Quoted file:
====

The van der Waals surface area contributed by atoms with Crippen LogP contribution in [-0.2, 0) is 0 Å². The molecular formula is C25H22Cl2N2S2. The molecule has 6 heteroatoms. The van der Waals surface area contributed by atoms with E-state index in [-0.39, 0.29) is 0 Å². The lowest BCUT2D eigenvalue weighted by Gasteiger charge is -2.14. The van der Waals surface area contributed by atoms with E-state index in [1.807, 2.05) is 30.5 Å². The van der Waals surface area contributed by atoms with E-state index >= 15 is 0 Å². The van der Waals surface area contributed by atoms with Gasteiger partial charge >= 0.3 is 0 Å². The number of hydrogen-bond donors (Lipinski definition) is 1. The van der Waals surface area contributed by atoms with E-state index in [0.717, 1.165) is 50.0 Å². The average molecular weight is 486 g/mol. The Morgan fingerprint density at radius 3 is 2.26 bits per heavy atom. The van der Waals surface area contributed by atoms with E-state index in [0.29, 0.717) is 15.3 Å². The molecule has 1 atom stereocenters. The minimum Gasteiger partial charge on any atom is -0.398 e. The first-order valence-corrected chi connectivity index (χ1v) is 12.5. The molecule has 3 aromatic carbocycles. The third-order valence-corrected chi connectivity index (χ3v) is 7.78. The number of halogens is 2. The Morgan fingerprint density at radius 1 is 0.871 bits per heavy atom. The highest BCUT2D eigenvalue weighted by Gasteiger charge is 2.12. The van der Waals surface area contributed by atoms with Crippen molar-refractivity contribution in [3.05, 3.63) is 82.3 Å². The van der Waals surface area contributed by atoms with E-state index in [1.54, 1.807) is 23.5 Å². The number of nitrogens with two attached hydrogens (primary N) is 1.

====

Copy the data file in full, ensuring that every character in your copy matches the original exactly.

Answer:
The van der Waals surface area contributed by atoms with Crippen LogP contribution in [-0.2, 0) is 0 Å². The molecular formula is C25H22Cl2N2S2. The molecule has 6 heteroatoms. The van der Waals surface area contributed by atoms with E-state index in [-0.39, 0.29) is 0 Å². The lowest BCUT2D eigenvalue weighted by Gasteiger charge is -2.14. The van der Waals surface area contributed by atoms with E-state index in [1.807, 2.05) is 30.5 Å². The van der Waals surface area contributed by atoms with E-state index >= 15 is 0 Å². The van der Waals surface area contributed by atoms with Gasteiger partial charge >= 0.3 is 0 Å². The number of hydrogen-bond donors (Lipinski definition) is 1. The van der Waals surface area contributed by atoms with E-state index in [0.717, 1.165) is 50.0 Å². The average molecular weight is 486 g/mol. The Morgan fingerprint density at radius 3 is 2.26 bits per heavy atom. The van der Waals surface area contributed by atoms with E-state index in [0.29, 0.717) is 15.3 Å². The molecule has 1 atom stereocenters. The minimum Gasteiger partial charge on any atom is -0.398 e. The first-order valence-corrected chi connectivity index (χ1v) is 12.5. The molecule has 3 aromatic carbocycles. The third-order valence-corrected chi connectivity index (χ3v) is 7.78. The number of halogens is 2. The Morgan fingerprint density at radius 1 is 0.871 bits per heavy atom. The highest BCUT2D eigenvalue weighted by Gasteiger charge is 2.12. The van der Waals surface area contributed by atoms with Crippen molar-refractivity contribution in [3.05, 3.63) is 82.3 Å². The van der Waals surface area contributed by atoms with E-state index in [1.54, 1.807) is 23.5 Å². The number of nitrogens with two attached hydrogens (primary N) is 1.